At Epstein and Associates, we know that during a divorce case, one of the main concerns will be protecting your assets. Our goal is to ensure that you leave the marriage in the best possible financial position. Since our firm focus is divorce and family law, we are here to help you accomplish your goals.
According to the divorce and separation laws in Ontario, in the event a marriage ends, there is a recognition of equal contributions for each party in the marriage. The law states that the value of any kind of property purchased during the marriage by a spouse that still exists is that the time of separation must be divided equally between both parties. If a property increased in value during the marriage, the inflated amount must be equally separated as well.
There are possible exceptions to the rules, which mainly deal with inheritances and significance that were received during the marriage but not used towards the matrimonial home. This is something that can be discussed with your lawyer to ensure that assets are split correctly.
Since 2012, the Family law act states that there will be a division of pension assets if a marriage does result in divorce in Ontario.
When it comes to pension splitting if you have to pay a former spouse a settlement, the amount can vary based on the value of their pension plan. A pension plan administrator will be responsible for determining the value of the pension plan and will ensure that spouses do not have to hire an actuary to do it for them. The rules established in 2012 apply to married couples in Ontario, where one spouse is a part of the Ontario pension plan but only if they are separated:
- On or after January 1st, 2012; or
- Before January 1st, 2012, if they had not yet resolved their property settlement by that date.
The new rules apply to common-law couples if they have agreed previously to share the value of the pension plan.
The new provisions allow for the pension to be divided at source, whereby the plan administrator effectively creates two plans out of the one, or if the holder of the plan prefers, the present-day value of the pension may be split by other means to ensure that one half of the value is transferred to the other spouse.
Marital Property Division
The matrimonial home has a special exemption when it comes to the division of assets. A matrimonial home brought into the marriage by one party will not be included in a marital deduction. Having said that, it is important to pay particular attention to when a property is defined as a matrimonial home.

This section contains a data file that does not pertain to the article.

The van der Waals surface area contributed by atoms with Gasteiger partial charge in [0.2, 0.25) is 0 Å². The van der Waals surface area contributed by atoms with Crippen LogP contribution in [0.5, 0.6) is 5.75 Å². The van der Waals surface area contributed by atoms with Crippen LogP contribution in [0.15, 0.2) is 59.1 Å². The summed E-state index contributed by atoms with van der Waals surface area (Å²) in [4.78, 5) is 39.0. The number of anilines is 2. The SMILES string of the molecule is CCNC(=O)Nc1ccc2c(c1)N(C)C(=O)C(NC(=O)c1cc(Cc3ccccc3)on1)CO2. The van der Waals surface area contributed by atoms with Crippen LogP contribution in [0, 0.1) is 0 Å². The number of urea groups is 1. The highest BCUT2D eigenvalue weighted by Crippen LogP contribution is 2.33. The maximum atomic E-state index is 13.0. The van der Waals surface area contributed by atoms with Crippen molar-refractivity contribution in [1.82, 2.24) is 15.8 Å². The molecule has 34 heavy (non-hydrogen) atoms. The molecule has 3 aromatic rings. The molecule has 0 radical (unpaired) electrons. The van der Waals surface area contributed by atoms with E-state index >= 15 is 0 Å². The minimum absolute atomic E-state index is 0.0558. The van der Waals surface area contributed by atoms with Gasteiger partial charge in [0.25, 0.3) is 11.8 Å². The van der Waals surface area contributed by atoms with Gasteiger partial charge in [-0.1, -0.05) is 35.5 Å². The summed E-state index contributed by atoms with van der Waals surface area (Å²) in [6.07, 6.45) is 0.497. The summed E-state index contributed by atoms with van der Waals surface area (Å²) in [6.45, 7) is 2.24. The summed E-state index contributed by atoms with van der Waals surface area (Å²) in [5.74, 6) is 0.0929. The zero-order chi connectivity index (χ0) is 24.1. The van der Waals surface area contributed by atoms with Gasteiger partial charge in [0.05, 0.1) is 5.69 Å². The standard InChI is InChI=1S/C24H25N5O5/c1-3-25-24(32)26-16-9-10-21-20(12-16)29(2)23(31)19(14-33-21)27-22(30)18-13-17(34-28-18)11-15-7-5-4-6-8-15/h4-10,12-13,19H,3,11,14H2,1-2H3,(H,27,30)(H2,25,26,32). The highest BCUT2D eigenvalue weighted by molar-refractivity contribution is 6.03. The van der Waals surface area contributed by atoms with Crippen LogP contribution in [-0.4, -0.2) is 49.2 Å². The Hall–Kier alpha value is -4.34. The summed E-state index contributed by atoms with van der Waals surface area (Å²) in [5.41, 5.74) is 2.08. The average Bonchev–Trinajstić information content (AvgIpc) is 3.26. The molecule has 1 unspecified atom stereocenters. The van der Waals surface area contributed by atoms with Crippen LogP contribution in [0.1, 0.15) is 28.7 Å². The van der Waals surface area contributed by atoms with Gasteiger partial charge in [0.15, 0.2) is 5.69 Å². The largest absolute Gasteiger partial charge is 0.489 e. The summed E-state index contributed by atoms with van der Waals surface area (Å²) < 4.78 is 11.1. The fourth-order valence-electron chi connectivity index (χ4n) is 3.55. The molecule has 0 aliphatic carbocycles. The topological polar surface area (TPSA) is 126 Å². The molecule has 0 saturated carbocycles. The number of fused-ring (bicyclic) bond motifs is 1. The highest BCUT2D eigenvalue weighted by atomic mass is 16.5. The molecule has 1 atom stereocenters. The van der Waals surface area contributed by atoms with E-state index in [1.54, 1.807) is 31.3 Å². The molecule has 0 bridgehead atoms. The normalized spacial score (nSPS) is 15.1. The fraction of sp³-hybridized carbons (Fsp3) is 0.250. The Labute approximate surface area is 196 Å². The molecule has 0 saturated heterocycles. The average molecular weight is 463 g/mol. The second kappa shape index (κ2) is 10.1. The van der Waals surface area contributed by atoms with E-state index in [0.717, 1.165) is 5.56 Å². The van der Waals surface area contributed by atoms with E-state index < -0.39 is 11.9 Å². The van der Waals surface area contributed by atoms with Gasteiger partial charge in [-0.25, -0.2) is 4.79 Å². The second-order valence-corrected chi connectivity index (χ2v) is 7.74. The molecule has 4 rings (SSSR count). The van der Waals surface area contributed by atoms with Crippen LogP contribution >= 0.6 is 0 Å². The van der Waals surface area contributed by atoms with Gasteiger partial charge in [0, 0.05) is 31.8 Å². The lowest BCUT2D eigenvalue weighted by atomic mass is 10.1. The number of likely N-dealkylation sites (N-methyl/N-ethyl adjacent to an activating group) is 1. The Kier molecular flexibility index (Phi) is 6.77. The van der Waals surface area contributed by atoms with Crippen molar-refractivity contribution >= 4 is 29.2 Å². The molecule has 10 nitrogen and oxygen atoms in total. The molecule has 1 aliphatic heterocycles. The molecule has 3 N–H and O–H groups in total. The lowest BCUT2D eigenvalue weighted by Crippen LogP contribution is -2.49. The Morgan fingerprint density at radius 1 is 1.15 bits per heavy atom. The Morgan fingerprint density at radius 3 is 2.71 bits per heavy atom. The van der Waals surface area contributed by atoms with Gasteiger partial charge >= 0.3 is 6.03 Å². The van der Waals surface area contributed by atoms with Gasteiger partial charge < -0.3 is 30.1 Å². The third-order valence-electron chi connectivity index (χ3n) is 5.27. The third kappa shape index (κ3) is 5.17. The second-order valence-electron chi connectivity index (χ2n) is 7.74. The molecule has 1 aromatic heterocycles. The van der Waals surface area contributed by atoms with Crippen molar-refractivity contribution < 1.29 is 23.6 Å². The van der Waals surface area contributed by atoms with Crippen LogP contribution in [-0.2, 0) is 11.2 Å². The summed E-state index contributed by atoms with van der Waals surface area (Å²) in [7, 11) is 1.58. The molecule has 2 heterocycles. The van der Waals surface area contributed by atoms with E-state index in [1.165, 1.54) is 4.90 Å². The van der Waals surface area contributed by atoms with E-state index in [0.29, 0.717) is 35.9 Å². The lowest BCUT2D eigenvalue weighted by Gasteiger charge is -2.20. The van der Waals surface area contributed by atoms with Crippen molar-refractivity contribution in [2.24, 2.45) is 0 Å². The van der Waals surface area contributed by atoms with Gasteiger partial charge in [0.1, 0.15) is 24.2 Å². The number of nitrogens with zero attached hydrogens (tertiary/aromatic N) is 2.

If you are married, both of you have an equal right to stay in your home unless a judge decides that one of you must move out. Since there is an equal right to stay in the home, neither party can not rent it out, sell their portion of the house, mortgage or sublet it, without the others’ permission.
However, during separation, if both parties cannot mutually decide who should live in the house, a mediator, arbiter or judge will have to make the decision for them. Once a final decision is made a lawyer will start to facilitate an order or agreement for exclusive possession that allows one spouse to use it exclusively.
There is a possibility that after the separation and divorce either party cannot afford to stay in the home, in which case the property should be sold and assets will be divided equally. The separation of assets can change based on divorce cases so it is best to speak with a lawyer to ensure you are not missing out on funds, or assets that you are legally entitled to.
It is important to note that ownership of the matrimonial home, whether it is solely held by one party or with third parties, and other extenuating circumstances, such as any disabled parties or children, may factor into what can be done with the property and how it will be equalized. It is important to discuss these issues with a lawyer.
Conclusion & External Support Links
No two property disputes are the same, and our Ontario divorce lawyers are available to deliver individualized legal representation to every client we help. We can assist you in developing creative solutions for your property dispute, to protect you.
To learn more please review the blog articles below:
- Am I allowed to hide money or assets during a divorce?
- Finding hidden assets during a divorce case
- Unequal Division of Family Property and Family Law
For more information or to start and discuss your divorce case and asset splitting please contact us today.